Rules on the size and location of buildings allowed at many of North Carolina’s inlets will once again be up for discussion by the state Coastal Resources Commission after state officials withdrew amendments approved by the commission last month.
Following years of discussion, debate and multiple public hearings, the Coastal Resources Commission, or CRC, unanimously approved rule amendments for Inlet Hazard Areas, or IHAs, and redrawn boundaries of those areas during its Sept. 15 quarterly meeting.
The amended rules were filed Sept. 23 with the state Rules Review Commission to be reviewed during that commission’s November meeting. Staff with the state Division of Coastal Management, or DCM, withdrew the updated rules Sept. 29 from the Rules Review Commission, which is tasked with reviewing and approving rules adopted by state agencies.
“The 2019 Fiscal Analysis for IHA rules was correct at the time it was written and approved by the CRC, but subsequent changes to other CRC rules removed a specific provision while the IHA rules were still being considered that would have provided certain exceptions in situations where erosion rates increased within newly designated IHAs to the point that this would ‘preclude the placement of permanent buildings,’” division spokesperson Christy Simmons said in a Sept. 30 email.
The proposed rule amendments are to be presented to the CRC at its November meeting.
“Depending on the Commission’s direction, this could result in additional amendments that would require further rulemaking procedures, including an updated Fiscal Analysis and the opportunity for public comments/public hearings,” Simmons said.
The CRC Science Panel, an advisory board to the commission, identified a need to update the state’s IHAs when it was initially formed in the late 1990s. Since then, the Science Panel has discussed how to best predict inlet erosion and accretion rates at IHAs and recommended updated boundaries.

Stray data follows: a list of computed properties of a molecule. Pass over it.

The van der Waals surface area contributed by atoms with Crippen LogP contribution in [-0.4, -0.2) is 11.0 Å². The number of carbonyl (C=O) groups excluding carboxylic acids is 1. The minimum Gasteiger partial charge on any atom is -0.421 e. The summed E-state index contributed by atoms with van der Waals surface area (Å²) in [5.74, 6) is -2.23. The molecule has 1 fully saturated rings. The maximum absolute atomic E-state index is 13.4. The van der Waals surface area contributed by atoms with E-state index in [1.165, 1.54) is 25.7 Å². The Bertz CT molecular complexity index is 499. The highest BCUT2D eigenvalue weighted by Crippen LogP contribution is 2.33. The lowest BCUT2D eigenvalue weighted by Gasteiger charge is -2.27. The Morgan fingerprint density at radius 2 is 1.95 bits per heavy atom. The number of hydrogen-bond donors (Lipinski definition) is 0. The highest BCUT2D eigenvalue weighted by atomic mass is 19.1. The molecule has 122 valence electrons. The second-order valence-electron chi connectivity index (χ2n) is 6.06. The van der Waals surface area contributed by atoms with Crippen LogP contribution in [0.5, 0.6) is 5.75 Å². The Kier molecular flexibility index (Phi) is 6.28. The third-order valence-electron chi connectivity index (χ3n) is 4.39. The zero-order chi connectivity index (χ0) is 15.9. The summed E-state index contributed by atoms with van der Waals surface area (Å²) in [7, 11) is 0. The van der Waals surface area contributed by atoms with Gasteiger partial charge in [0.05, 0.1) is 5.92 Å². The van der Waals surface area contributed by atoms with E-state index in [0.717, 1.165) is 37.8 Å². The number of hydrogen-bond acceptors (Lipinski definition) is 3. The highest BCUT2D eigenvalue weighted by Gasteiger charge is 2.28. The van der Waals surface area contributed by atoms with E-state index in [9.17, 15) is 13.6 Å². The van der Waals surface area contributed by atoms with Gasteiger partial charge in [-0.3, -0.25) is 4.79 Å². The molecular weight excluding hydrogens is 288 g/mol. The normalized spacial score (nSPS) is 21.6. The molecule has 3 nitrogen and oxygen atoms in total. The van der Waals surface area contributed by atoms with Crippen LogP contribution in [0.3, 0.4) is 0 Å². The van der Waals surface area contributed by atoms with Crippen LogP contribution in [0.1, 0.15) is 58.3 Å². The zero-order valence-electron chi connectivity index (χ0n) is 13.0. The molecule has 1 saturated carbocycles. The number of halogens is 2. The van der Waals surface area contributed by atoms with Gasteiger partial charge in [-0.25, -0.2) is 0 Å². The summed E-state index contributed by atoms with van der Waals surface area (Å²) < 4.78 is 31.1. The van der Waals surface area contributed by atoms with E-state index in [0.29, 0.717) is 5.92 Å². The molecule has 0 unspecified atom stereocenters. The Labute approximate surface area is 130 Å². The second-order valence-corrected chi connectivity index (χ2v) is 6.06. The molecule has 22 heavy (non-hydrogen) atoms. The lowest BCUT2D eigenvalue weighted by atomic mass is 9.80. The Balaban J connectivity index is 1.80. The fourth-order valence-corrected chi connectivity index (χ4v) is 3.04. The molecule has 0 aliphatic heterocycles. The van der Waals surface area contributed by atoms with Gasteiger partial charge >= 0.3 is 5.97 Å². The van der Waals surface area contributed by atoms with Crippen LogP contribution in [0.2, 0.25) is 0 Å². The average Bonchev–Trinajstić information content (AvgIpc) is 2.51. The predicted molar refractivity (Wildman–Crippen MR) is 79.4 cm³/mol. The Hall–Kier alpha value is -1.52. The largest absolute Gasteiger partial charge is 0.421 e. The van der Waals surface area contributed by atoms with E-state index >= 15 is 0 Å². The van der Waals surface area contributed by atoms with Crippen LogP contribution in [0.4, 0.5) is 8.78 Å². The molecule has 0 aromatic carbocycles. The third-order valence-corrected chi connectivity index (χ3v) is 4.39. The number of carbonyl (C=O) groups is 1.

Updates were proposed in 2010, but discussions on those were sidelined by a state-implemented terminal groin study and a study of oceanfront erosion rates, according to Ken Richardson, DCM shoreline management specialist.
“We know that inlets are kind of where the action is,” CRC board member Bob Emory said during the commission’s Sept. 15 meeting in Wilmington. “We’ve been studying it off and on pretty doggone thoroughly for 20 years. The science panel and their methodology is science-based and with each iteration it has improved over the years. I believe we’ve been thoughtful about the regulations that we’ve adopted to apply in these proposed inlet hazard areas. I think we’ve really arrived at a very good place having watched the evolution of this over the last few years.”
IHAs are shorelines especially vulnerable to erosion and flooding where inlets can shift suddenly and dramatically.
Erosion rates are more similar and evenly parallel along a straight shoreline. That’s not the case at inlet shores, which curve around.
“As a result, the CRC has adopted inlet setback requirements based on calculated inlet erosion rates rather than continuing to apply the adjacent (Ocean Erodible Area) erosion rates to IHAs. The CRC is continuing to implement limits on structure size and density within the IHAs,” Richardson said in an email responding to questions.
Ten of North Carolina’s 19 active inlets are developed, including Tubbs, Shallotte and Lockwood Folly in Brunswick County; Carolina Beach, Masonboro, Mason and Rich in New Hanover County; New Topsail and New River in Pender County; and Bogue Inlet in Carteret County.
Hundreds of acres of land at those inlets are designated IHAs.
The proposed size of IHAs has been reduced at some inlets but, overall, updated boundaries would include more acreage, Richardson explained in the email.
“Collectively, IHAs are reduced by approximately 470 acres at Tubbs, Mason and New Topsail Inlets; and increased by approximately 1,800 acres for all others combined,” he said.
Under the proposed boundaries, about 4,778 acres will be included in IHAs. A little more than 150 acres of that does not fall within existing Ocean Hazard Areas, or beaches, frontal dunes, inlet lands, and other areas susceptible to excessive erosion or flood damage.
“In other words, approximately 97% of the land area inside the proposed IHAs is already part of one of three existing (areas of environmental concern) that make up the current Ocean Hazard Area, and already within the CRC’s jurisdiction,” Richardson said.
The amended rules would only apply to new development.
Proposed amendments would allow structures built in an IHA prior to the updated boundaries to be grandfathered in, a move that addresses concerns voiced by property owners who have structures larger than 5,000 square feet.
Newly constructed buildings in IHAs cannot exceed 5,000 square feet.
Richardson told the commission that the plan is to review IHA erosion rates and boundaries on a similar schedule with oceanfront erosion rate updates, which occur about every five years.
That review process will include studying new methodologies for predicting erosion rates.